Andrew Nassar, who heads the sales department at IC Realtime, observes that image quality is best judged from a frame rate, resolution and compression standpoint. If the compression of the camera can keep the bandwidth consumption low, while still maintaining a high resolution and frame rate setting, the camera is likely a good choice.

Richard Koharik, Cleveland-based Vicon A&E Services manager, says it is best to evaluate cameras based on applications. “Having a go-to camera for indoor, outdoor, vandal-proof and special light issues, such as a strong backlight and very low light, will make for a more satisfied customer and fewer callbacks,” he says.

Don’t overlook the use of an image resolution chart either, which can measure the fineness of detail the camera is able to pick up, says Bob Banerjee, product marketing manager, IP video, for Fairport, N.Y.-based Bosch Security Systems Inc.

“The importance of that is not to be understated,” he says. “Different manufacturers will make a thousand different claims as to why their cameras are different. They will claim superior compression technologies, optics and sensors. But at the end of the day, it’s what you can see that makes it different.”
Chris Koetsier of Honeywell Video Systems in Louisville, Ky. agrees traditional resolution charts can be used, but says they are insufficient when assessing IP cameras, which unlike analog cameras perform compression within the camera. “Therefore it’s important to also measure the bit rate (MB/S), which effects bandwidth and storage, for any given resolution,” he says. “Noisy images, low light, MP images, compression method and set-tings all have a big impact on bandwidth and picture quality. To achieve like-for-like comparisons, get a common reference first. This is best achieved through either a common bit rate setting or resolution setting across all the cameras under test, and effectively measuring the other parameters to see how they compare.”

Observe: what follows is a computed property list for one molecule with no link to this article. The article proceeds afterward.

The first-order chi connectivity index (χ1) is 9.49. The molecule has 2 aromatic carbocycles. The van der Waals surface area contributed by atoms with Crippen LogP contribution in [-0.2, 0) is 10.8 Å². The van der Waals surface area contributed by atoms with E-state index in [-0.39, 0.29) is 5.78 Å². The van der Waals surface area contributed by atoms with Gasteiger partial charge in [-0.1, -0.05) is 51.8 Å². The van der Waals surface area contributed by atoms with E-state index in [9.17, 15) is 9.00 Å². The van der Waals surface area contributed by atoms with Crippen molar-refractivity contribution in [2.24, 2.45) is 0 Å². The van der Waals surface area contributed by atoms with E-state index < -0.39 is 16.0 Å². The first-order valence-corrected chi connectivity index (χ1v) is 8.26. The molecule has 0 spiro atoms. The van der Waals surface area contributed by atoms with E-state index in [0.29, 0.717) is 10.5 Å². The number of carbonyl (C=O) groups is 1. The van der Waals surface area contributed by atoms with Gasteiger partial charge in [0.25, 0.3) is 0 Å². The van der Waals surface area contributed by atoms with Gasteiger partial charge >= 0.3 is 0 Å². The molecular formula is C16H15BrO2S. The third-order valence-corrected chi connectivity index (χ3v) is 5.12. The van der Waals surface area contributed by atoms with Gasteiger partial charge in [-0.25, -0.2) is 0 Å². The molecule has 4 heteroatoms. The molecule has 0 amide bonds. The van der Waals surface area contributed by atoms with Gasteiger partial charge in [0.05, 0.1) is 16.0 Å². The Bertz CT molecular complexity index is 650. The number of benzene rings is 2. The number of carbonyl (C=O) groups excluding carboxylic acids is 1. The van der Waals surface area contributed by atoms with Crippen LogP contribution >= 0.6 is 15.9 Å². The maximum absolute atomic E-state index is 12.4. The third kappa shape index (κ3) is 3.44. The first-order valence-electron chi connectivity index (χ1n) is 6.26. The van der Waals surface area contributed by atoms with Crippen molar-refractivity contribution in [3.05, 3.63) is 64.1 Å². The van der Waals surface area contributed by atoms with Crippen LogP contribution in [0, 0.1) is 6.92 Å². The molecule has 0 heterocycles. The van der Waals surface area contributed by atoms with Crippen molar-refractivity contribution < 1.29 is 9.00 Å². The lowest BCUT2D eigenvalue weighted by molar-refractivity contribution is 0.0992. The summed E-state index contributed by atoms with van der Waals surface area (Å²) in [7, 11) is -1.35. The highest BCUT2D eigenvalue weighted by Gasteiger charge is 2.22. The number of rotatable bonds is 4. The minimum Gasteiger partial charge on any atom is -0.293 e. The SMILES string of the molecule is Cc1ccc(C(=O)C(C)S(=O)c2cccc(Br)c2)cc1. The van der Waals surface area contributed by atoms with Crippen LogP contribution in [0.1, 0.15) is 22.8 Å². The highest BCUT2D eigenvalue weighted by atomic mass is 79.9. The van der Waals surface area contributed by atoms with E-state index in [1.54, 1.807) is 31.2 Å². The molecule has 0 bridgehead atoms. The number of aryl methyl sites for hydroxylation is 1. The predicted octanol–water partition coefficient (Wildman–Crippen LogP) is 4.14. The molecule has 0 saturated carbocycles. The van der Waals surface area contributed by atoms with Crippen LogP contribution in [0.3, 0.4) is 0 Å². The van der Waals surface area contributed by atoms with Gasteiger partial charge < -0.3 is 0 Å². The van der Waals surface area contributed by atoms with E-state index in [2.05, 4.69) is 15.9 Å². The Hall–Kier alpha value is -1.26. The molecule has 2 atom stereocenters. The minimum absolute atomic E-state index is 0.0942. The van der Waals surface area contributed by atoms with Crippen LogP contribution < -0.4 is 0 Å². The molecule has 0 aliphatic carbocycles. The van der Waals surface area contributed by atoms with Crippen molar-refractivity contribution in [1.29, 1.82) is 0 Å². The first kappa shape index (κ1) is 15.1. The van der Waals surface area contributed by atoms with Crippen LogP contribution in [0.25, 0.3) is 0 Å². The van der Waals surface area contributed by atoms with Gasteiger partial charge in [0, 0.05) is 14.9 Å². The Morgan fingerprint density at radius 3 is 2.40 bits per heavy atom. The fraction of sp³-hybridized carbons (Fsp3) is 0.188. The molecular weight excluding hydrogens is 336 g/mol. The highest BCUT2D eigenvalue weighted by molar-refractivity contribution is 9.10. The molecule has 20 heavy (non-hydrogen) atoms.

Roberto Testani, product manager for Honeywell Video Systems, adds that in low light, the IP camera bit rate always increases. Therefore, he recommends a side-by-side comparison in very low light setting, primarily below 1 LUX. For example, Camera A and Camera B both show decent quality images in low light, Testani says. But Camera A’s bit rate is 5 mbps and Camera B’s bit rate is 3 mbps. “You will take the Camera B because it offers a similar image at a lower bit rate,” Testani says.

Latency is another specification where a side-by-side comparison is useful. “There are two types of latency on a network IP camera,” explains Bruce Tanaka, product manager for Sony Security Systems, Park Ridge, N.J. “One is video latency on the GUI of the display. In general, higher compression causes more video latency. The other one is PTZ control latency. When the user controls pan/tilt/zoom on a network camera, we see this latency. Those are difficult to describe in value as a specification, so the user needs to test it on actual network environ-ment.”

A 42-inch Panasonic plasma screen displays group video at each of three main central guard stations at the Calcasieu Parish Prison in Louisiana.